Katie Britt Slammed by Sex Trafficking Survivor Whose Story Went Viral After Britt Lied About Key Details

Karla Jacinto criticized the Alabama senator for sharing an inaccurate version of her story for political gain, telling CNN that politicians seem to "only want an image" without considering "what really happens"

<p>Kevin Dietsch/Getty, CNN/YouTube</p> Katie Britt (left), Karla Jacinto

Kevin Dietsch/Getty, CNN/YouTube

Katie Britt (left), Karla Jacinto

The sex trafficking survivor whose story was co-opted by Republican Sen. Katie Britt during the lawmaker's viral State of the Union rebuttal tells CNN that the United States' current immigration policies didn't factor into her experience — both because she was trafficked in a different country and because it happened decades ago, during George W. Bush's presidency.

Britt delivered her party's rebuttal to Biden's annual address to Congress last Thursday, immediately going viral for her unusual delivery (which was skewered on Saturday Night Live by Scarlett Johansson).

During her remarks, Britt told the story of a sex trafficking survivor — who has now been identified as Karla Jacinto — as an example of what the Alabama senator called President Joe Biden's "border crisis."

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Britt spoke of meeting Jacinto at the Texas-Mexico border who had "been sex trafficked by the cartels starting at the age of 12."

"She told me not just that she was raped every day, but how many times a day she was raped," Britt continued. "The cartels put her on a mattress in a shoebox of a room, and they sent men through that door over and over again for hours and hours on end. We wouldn’t be okay with this happening in a third world country. This is the United States of America, and it is past time, in my opinion, that we start acting like it. President Biden’s border policies are a disgrace."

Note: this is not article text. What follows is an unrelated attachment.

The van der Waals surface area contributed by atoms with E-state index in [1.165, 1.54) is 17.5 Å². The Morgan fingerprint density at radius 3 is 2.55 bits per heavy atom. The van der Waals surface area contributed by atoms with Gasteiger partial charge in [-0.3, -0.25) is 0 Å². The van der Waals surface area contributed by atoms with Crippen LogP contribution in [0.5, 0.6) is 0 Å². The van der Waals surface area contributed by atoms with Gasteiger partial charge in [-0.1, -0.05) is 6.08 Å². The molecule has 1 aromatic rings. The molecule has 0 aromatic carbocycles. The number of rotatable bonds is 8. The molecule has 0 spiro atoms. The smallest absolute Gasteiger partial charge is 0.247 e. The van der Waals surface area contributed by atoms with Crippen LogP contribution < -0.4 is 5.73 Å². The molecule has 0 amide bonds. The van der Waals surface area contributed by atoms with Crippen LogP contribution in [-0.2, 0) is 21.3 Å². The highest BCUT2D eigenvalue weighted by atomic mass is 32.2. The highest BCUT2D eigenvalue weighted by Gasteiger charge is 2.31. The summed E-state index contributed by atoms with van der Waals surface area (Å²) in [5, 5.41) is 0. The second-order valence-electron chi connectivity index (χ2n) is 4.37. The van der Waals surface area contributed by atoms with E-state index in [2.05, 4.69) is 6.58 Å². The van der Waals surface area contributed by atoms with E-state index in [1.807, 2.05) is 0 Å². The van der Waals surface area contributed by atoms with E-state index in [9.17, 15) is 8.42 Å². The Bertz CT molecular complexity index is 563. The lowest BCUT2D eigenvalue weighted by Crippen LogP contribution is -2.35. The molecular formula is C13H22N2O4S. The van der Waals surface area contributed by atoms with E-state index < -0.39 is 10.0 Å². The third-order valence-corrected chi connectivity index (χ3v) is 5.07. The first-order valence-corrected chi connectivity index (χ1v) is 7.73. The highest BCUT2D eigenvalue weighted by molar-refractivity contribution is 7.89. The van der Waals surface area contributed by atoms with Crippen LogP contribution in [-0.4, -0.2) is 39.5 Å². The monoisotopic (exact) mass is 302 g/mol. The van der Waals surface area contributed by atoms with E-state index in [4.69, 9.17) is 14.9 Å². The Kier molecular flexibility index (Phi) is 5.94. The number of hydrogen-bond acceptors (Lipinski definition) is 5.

Speaking to CNN, however, Jacinto said that she was trafficked not by drug cartels but by a pimp, and that the trafficking took place in Mexico during the administration of President Bush, from 2004 to 2008.

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Jacinto also told the outlet that she shared her story with a group of activists and government officials that included Britt, and that their conversation did not take place one-on-one, as implied.

“I hardly ever cooperate with politicians, because it seems to me that they only want an image," Jacinto said. "They only want a photo — and that to me is not fair."

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Elsewhere in her interview with CNN, Jacinto said she thinks of herself as “a spokesperson for many victims who have no voice," adding that lawmakers should be "empathetic with the issue of human trafficking because there are millions of girls and boys who disappear all the time — people who are really trafficked and abused, as [Britt] mentioned."

"And I think [Britt] should first take into account what really happens before telling a story of that magnitude," Jacinto added.

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Speaking to Fox News on Sunday, Britt was asked to clarify whether she intended to make it seem like Jacinto was trafficked under Biden's watch.

"No … I very specifically said, this is what President Biden did during his first 100 days. Minutes after coming into office, he stopped all deportations. He halted construction of the border wall, and he said I am going to give amnesty to millions. Those types of things act as a magnet to have more and more people here,” Britt told Fox.

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